The thing is, good writing is more than originality. It's presenting an old idea in a fresh voice. It's reaching an audience on a level that's beyond words. It's giving voice to things that people often think--but never say. Good writing does a lot of things, and my firm belief is that it doesn't have to be "original" to do it. In fact, much of the time, it's better if it's not.

6 comments:

Lillie Ammann said...

Excellent - "there's nothing new under the sun." What's important is that writing be effective, not necessarily "original" or "creative."

Devon Ellington said...

The fact is that each of us is unique and each of us brings something entirely unique to our work.

In a writers' group or class, if you toss out a prompt, every single person will come up with a different way to tell the story.

Few prompts contain any "originality" -- yet, over and over and OVER again, I've seen original work come out of those prompts -- in droves.

I don't know what happened to that "friend" -- I have a feeling some personal frustrations were involved -- but I hope you found a constructive critique partner and sold it.

Ideas may not be unique, but it's the way we engage the reader that makes a piece of work "original." Because no one else can interpret it EXACTLY the way each of us can.

Star Lawrence said...

http://answers.google.com/answers/threadview?id=210539

Above is one treatment of the idea that there are only 7 main "plots." What does "done to death" mean, apart from being a cliche from a writer whose work you respect? Stand by your ideas. It's fine (and brave) to join writers' groups or ask your peers for an opinion, but then you need to see what is there for you and what you don't need to take away. With screenplays, over the yrs, I have found people often tell you about the movie they would have written on your subject, not about the one you wrote.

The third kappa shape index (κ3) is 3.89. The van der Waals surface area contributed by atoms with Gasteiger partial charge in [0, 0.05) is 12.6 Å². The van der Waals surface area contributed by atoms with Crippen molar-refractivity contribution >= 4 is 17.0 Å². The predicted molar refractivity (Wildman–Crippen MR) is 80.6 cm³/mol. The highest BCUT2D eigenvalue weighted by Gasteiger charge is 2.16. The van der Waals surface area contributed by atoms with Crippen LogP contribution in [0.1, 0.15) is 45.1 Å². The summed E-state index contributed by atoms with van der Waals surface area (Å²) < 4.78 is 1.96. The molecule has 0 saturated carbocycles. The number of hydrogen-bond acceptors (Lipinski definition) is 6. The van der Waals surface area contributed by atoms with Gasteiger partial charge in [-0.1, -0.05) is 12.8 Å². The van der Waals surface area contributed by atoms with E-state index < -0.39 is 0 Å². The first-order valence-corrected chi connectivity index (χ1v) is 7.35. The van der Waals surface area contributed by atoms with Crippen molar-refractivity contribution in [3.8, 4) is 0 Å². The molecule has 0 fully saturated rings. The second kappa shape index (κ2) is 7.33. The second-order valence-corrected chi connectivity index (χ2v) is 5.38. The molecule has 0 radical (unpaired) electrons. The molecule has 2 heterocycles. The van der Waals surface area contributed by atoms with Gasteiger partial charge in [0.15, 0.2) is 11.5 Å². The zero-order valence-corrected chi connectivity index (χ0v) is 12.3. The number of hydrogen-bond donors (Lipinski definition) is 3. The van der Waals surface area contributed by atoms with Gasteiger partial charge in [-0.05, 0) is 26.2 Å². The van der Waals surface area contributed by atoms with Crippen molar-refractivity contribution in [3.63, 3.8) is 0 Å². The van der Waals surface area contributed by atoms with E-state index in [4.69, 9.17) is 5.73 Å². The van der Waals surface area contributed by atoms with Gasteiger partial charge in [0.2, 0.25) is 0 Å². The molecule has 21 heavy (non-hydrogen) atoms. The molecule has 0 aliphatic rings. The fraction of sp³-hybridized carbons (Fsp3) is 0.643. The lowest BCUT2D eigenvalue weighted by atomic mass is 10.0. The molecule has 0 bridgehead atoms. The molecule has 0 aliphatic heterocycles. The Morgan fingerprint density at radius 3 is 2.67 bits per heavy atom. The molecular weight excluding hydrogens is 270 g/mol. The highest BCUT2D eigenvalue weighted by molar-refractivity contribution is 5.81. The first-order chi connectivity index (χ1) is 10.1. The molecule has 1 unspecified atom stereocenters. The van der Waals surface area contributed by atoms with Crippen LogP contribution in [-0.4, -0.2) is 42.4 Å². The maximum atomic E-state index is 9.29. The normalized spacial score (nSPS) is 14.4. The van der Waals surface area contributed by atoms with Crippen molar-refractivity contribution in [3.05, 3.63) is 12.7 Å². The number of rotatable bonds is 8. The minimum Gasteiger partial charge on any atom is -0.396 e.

Graham Strong said...

Yes, it is an interesting paradox. There are no new story ideas, and yet there are infinitely more ways to tell those stories...

~Graham

Connie Brooks said...

Wonderful article!

I believe that it is far smarter to take what works and build on it than to try to recreate the wheel every time I write.

If I know a particular plot or format both sells and is enjoyed by readers, then I would be a fool not to use it!(*Waggles an eyebrow at the romance industry)

As long as the words are my own, that's what matters. I do not believe in "stealing the concepts of others" but I absolutely believe in building on universal foundations to achieve success.

Phreaked said...

I agree that it is hard to say that anything is "original" anymore.

In striving to be original we can be more creative on the personal level- getting out of the things we would normally write about. But does that mean you are going to think up something that no one has ever done? Probably not.

Secondly, a lot of things that are commended for being "original" or "ground-breaking" are not easily understood by the mainstream. A writer still has to consider her audience.

Goodness, I think if I sat around trying to make sure everything I posted on my blog was completely original, I wouldn't type a word!!